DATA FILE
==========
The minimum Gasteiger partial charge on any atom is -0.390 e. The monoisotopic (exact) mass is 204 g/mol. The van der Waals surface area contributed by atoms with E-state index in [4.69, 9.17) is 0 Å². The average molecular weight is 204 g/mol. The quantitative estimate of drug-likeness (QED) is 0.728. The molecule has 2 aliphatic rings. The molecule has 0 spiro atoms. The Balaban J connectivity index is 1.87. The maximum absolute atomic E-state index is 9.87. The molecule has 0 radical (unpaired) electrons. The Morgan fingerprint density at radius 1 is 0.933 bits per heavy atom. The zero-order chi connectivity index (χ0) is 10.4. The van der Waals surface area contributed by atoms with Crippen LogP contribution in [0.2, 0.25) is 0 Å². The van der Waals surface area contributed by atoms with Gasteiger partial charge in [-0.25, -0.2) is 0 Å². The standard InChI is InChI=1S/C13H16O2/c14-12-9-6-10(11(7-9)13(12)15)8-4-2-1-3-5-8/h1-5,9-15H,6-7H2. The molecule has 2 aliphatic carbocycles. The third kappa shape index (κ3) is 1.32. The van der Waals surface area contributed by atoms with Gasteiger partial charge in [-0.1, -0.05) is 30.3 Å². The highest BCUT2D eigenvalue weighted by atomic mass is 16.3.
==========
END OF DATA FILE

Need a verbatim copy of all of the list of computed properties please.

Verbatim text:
The minimum Gasteiger partial charge on any atom is -0.390 e. The monoisotopic (exact) mass is 204 g/mol. The van der Waals surface area contributed by atoms with E-state index in [4.69, 9.17) is 0 Å². The average molecular weight is 204 g/mol. The quantitative estimate of drug-likeness (QED) is 0.728. The molecule has 2 aliphatic rings. The molecule has 0 spiro atoms. The Balaban J connectivity index is 1.87. The maximum absolute atomic E-state index is 9.87. The molecule has 0 radical (unpaired) electrons. The Morgan fingerprint density at radius 1 is 0.933 bits per heavy atom. The zero-order chi connectivity index (χ0) is 10.4. The van der Waals surface area contributed by atoms with Crippen LogP contribution in [0.2, 0.25) is 0 Å². The van der Waals surface area contributed by atoms with Gasteiger partial charge in [-0.25, -0.2) is 0 Å². The standard InChI is InChI=1S/C13H16O2/c14-12-9-6-10(11(7-9)13(12)15)8-4-2-1-3-5-8/h1-5,9-15H,6-7H2. The molecule has 2 aliphatic carbocycles. The third kappa shape index (κ3) is 1.32. The van der Waals surface area contributed by atoms with Gasteiger partial charge in [-0.1, -0.05) is 30.3 Å². The highest BCUT2D eigenvalue weighted by atomic mass is 16.3.